Employers in New York are familiar with the requirement, imposed by the Wage Theft Prevention Act, that every new hire must be provided with notice of their rate of pay (including overtime rate of pay if applicable), how the employee will be paid (i.e., by the hour, shift, day, etc.), the regular payday, and information regarding the employer. Employers are obligated to provide an additional written notice anytime that information changes, unless the employee’s wage rate is increased and the next pay stub reflects the increase. Each time notice is given, the employer is required to obtain a signed acknowledgment from the employee, and must keep that signed acknowledgement on record for six years. Upcoming changes to the white collar exemptions under the Fair Labor Standards Act may implicate a need to issue new notices if employees are reclassified from exempt to non-exempt.
As the law currently stands, employees must earn a minimum salary of $455.00 per week ($23,660 per year) to qualify for one of the white collar exemptions (administrative, executive, or professional) under the FLSA. New York currently has a higher salary threshold of $675.00 per week ($35,100 per year) for an employee to qualify for the administrative or executive exemptions. The current threshold for employees to meet the “highly compensated employee” exemption under the FLSA is $100,000 per year.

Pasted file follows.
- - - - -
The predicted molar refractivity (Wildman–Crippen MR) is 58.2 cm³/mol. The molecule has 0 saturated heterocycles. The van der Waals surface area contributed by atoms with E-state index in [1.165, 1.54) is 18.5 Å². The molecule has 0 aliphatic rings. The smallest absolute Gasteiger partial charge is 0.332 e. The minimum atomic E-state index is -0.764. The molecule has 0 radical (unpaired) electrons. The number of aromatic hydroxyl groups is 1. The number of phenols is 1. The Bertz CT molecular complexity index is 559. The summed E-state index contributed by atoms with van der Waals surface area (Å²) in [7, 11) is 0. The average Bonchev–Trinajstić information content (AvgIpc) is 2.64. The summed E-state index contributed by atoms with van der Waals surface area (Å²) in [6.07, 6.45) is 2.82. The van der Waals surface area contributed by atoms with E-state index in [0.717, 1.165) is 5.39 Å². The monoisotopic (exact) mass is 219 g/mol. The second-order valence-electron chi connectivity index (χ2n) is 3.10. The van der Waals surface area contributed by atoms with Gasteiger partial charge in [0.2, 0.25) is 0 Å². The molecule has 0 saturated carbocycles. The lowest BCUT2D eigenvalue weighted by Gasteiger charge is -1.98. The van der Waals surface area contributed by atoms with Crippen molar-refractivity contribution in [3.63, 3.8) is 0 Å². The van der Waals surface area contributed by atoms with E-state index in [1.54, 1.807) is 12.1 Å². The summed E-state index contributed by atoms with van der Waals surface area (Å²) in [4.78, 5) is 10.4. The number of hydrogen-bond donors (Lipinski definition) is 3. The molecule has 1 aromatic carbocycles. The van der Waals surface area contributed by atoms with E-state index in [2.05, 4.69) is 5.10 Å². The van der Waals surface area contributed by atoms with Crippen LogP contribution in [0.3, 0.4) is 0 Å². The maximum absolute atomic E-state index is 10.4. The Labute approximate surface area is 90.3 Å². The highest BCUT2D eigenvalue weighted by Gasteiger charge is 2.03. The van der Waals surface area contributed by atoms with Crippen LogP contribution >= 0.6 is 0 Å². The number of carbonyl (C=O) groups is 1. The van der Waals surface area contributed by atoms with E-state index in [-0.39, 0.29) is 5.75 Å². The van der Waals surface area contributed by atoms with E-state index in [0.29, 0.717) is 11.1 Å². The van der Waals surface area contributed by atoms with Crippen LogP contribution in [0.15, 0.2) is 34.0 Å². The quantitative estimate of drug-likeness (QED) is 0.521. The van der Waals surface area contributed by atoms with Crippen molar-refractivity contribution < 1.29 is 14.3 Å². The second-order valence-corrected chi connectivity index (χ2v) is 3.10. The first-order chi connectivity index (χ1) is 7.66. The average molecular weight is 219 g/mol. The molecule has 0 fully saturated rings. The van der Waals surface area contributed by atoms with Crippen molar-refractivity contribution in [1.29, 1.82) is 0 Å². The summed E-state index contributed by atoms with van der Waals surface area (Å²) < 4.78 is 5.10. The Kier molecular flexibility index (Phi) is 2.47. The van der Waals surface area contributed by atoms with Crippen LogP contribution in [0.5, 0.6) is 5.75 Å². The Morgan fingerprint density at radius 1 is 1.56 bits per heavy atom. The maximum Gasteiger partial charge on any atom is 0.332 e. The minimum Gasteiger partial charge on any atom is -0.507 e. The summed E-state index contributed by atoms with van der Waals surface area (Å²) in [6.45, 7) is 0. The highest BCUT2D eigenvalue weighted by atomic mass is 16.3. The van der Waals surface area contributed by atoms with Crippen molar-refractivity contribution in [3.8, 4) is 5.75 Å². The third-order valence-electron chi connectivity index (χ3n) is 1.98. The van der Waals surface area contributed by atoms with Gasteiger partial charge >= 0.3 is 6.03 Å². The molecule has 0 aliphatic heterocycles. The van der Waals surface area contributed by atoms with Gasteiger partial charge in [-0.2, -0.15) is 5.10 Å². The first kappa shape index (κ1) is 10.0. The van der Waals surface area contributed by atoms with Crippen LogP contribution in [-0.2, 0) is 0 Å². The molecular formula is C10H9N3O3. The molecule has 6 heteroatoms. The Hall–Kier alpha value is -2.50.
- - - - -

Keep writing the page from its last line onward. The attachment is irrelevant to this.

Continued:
Starting on December 1, 2016, however, these thresholds will rise substantially. The increased salary threshold for the administrative, professional, and executive exemptions will be $913.00 per week ($47,476 per year). The new threshold for the highly compensated employee exception will be $134,004 per year. These thresholds are set to increase every three years after that, with the first increase taking effect on January 1, 2020.
This change will force many employers to reclassify employees who are currently exempt, but do not meet the new salary threshold, as non-exempt. Any such reclassification will affect the rates those employees are paid, how they are paid, and their eligibility for overtime pay. Given this impact, what legal obligation will the reclassification trigger? You guessed it — the WTPA’s notice requirement.
Accordingly, employers should be mindful of this notice requirement when reclassifying employees in order to comply with the updated regulations, or when making any other changes to employee’s rates or method of payment. Although the “pay stub exemption” may apply in some limited instances, the best practice is to provide employees with formal written notice that complies with the WTPA when making any such changes.